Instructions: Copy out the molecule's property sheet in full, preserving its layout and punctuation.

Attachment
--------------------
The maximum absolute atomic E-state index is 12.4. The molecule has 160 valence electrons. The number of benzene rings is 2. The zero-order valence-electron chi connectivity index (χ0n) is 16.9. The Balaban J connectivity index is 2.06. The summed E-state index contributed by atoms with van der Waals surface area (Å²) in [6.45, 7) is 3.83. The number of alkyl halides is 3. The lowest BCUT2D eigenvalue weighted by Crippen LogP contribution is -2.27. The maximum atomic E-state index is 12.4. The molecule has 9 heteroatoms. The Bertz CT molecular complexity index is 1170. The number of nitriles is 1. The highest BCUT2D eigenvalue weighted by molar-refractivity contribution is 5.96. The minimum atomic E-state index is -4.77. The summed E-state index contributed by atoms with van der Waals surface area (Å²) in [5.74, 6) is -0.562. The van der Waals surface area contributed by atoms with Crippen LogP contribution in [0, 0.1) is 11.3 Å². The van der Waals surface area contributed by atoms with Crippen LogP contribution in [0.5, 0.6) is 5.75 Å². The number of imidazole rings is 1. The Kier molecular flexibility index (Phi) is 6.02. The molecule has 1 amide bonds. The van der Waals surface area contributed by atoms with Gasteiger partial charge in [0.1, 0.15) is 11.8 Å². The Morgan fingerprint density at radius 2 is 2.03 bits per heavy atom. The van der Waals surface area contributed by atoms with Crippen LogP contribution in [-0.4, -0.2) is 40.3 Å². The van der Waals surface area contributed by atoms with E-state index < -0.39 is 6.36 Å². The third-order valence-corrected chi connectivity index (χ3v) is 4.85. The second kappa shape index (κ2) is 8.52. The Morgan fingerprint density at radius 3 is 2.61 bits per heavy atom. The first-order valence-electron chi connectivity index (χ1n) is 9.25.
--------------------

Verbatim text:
The maximum absolute atomic E-state index is 12.4. The molecule has 160 valence electrons. The number of benzene rings is 2. The zero-order valence-electron chi connectivity index (χ0n) is 16.9. The Balaban J connectivity index is 2.06. The summed E-state index contributed by atoms with van der Waals surface area (Å²) in [6.45, 7) is 3.83. The number of alkyl halides is 3. The lowest BCUT2D eigenvalue weighted by Crippen LogP contribution is -2.27. The maximum atomic E-state index is 12.4. The molecule has 9 heteroatoms. The Bertz CT molecular complexity index is 1170. The number of nitriles is 1. The highest BCUT2D eigenvalue weighted by molar-refractivity contribution is 5.96. The minimum atomic E-state index is -4.77. The summed E-state index contributed by atoms with van der Waals surface area (Å²) in [5.74, 6) is -0.562. The van der Waals surface area contributed by atoms with Crippen LogP contribution in [0, 0.1) is 11.3 Å². The van der Waals surface area contributed by atoms with Crippen LogP contribution in [0.5, 0.6) is 5.75 Å². The number of imidazole rings is 1. The Kier molecular flexibility index (Phi) is 6.02. The molecule has 1 amide bonds. The van der Waals surface area contributed by atoms with Gasteiger partial charge in [0.1, 0.15) is 11.8 Å². The Morgan fingerprint density at radius 2 is 2.03 bits per heavy atom. The van der Waals surface area contributed by atoms with Crippen LogP contribution in [-0.4, -0.2) is 40.3 Å². The van der Waals surface area contributed by atoms with E-state index < -0.39 is 6.36 Å². The third-order valence-corrected chi connectivity index (χ3v) is 4.85. The second kappa shape index (κ2) is 8.52. The Morgan fingerprint density at radius 3 is 2.61 bits per heavy atom. The first-order valence-electron chi connectivity index (χ1n) is 9.25.